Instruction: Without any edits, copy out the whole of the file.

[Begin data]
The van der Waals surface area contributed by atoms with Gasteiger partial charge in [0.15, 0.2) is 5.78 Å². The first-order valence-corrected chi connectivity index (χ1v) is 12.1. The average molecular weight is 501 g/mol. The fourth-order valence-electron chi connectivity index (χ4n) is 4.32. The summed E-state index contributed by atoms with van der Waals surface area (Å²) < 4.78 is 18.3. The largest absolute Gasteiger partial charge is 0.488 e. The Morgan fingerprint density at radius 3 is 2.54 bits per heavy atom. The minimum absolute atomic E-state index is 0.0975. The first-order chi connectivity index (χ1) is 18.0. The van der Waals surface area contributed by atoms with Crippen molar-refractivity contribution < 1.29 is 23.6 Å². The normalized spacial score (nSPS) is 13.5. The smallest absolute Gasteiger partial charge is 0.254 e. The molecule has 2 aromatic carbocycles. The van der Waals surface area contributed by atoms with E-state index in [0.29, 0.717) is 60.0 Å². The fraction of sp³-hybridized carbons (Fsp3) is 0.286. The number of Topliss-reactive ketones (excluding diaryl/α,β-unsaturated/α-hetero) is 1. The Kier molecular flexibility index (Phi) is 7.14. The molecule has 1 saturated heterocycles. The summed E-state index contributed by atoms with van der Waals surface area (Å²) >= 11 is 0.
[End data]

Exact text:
The van der Waals surface area contributed by atoms with Gasteiger partial charge in [0.15, 0.2) is 5.78 Å². The first-order valence-corrected chi connectivity index (χ1v) is 12.1. The average molecular weight is 501 g/mol. The fourth-order valence-electron chi connectivity index (χ4n) is 4.32. The summed E-state index contributed by atoms with van der Waals surface area (Å²) < 4.78 is 18.3. The largest absolute Gasteiger partial charge is 0.488 e. The Morgan fingerprint density at radius 3 is 2.54 bits per heavy atom. The minimum absolute atomic E-state index is 0.0975. The first-order chi connectivity index (χ1) is 18.0. The van der Waals surface area contributed by atoms with Crippen molar-refractivity contribution < 1.29 is 23.6 Å². The normalized spacial score (nSPS) is 13.5. The smallest absolute Gasteiger partial charge is 0.254 e. The molecule has 2 aromatic carbocycles. The van der Waals surface area contributed by atoms with E-state index in [0.29, 0.717) is 60.0 Å². The fraction of sp³-hybridized carbons (Fsp3) is 0.286. The number of Topliss-reactive ketones (excluding diaryl/α,β-unsaturated/α-hetero) is 1. The Kier molecular flexibility index (Phi) is 7.14. The molecule has 1 saturated heterocycles. The summed E-state index contributed by atoms with van der Waals surface area (Å²) >= 11 is 0.